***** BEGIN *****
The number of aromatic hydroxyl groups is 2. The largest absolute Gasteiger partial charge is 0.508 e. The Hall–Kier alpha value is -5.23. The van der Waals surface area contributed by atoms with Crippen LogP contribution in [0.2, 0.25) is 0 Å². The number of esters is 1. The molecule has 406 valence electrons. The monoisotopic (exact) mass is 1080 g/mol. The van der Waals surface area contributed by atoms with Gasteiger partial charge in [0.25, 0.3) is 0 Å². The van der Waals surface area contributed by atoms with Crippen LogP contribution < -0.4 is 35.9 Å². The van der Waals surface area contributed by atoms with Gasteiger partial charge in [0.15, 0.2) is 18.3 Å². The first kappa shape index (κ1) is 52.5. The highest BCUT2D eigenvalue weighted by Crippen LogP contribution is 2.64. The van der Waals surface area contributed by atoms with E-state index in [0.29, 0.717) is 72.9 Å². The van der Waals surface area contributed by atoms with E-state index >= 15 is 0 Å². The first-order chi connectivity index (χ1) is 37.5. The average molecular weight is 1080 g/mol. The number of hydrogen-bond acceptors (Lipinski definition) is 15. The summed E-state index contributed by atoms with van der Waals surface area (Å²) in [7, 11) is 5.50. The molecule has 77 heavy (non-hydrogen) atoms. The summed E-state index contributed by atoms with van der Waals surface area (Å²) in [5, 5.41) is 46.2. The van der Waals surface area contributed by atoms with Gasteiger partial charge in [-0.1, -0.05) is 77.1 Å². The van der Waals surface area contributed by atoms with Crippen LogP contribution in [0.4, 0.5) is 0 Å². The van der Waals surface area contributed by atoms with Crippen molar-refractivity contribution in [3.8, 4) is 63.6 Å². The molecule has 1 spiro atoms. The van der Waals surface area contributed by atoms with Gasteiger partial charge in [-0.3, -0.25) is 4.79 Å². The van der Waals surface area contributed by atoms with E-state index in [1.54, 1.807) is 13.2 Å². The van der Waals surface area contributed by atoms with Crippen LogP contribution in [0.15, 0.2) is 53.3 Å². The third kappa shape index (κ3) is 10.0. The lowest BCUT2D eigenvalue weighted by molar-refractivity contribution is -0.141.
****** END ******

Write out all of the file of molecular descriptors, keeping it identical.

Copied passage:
The number of aromatic hydroxyl groups is 2. The largest absolute Gasteiger partial charge is 0.508 e. The Hall–Kier alpha value is -5.23. The van der Waals surface area contributed by atoms with Crippen LogP contribution in [0.2, 0.25) is 0 Å². The number of esters is 1. The molecule has 406 valence electrons. The monoisotopic (exact) mass is 1080 g/mol. The van der Waals surface area contributed by atoms with Gasteiger partial charge in [0.25, 0.3) is 0 Å². The van der Waals surface area contributed by atoms with Crippen LogP contribution < -0.4 is 35.9 Å². The van der Waals surface area contributed by atoms with Gasteiger partial charge in [0.15, 0.2) is 18.3 Å². The first kappa shape index (κ1) is 52.5. The highest BCUT2D eigenvalue weighted by Crippen LogP contribution is 2.64. The van der Waals surface area contributed by atoms with E-state index in [0.29, 0.717) is 72.9 Å². The van der Waals surface area contributed by atoms with E-state index >= 15 is 0 Å². The first-order chi connectivity index (χ1) is 37.5. The average molecular weight is 1080 g/mol. The number of hydrogen-bond acceptors (Lipinski definition) is 15. The summed E-state index contributed by atoms with van der Waals surface area (Å²) in [7, 11) is 5.50. The molecule has 77 heavy (non-hydrogen) atoms. The summed E-state index contributed by atoms with van der Waals surface area (Å²) in [5, 5.41) is 46.2. The van der Waals surface area contributed by atoms with Gasteiger partial charge in [-0.1, -0.05) is 77.1 Å². The van der Waals surface area contributed by atoms with Crippen LogP contribution in [0.4, 0.5) is 0 Å². The van der Waals surface area contributed by atoms with Crippen molar-refractivity contribution in [3.8, 4) is 63.6 Å². The molecule has 1 spiro atoms. The van der Waals surface area contributed by atoms with Gasteiger partial charge in [-0.3, -0.25) is 4.79 Å². The van der Waals surface area contributed by atoms with E-state index in [1.54, 1.807) is 13.2 Å². The van der Waals surface area contributed by atoms with Crippen LogP contribution in [0.15, 0.2) is 53.3 Å². The third kappa shape index (κ3) is 10.0. The lowest BCUT2D eigenvalue weighted by molar-refractivity contribution is -0.141.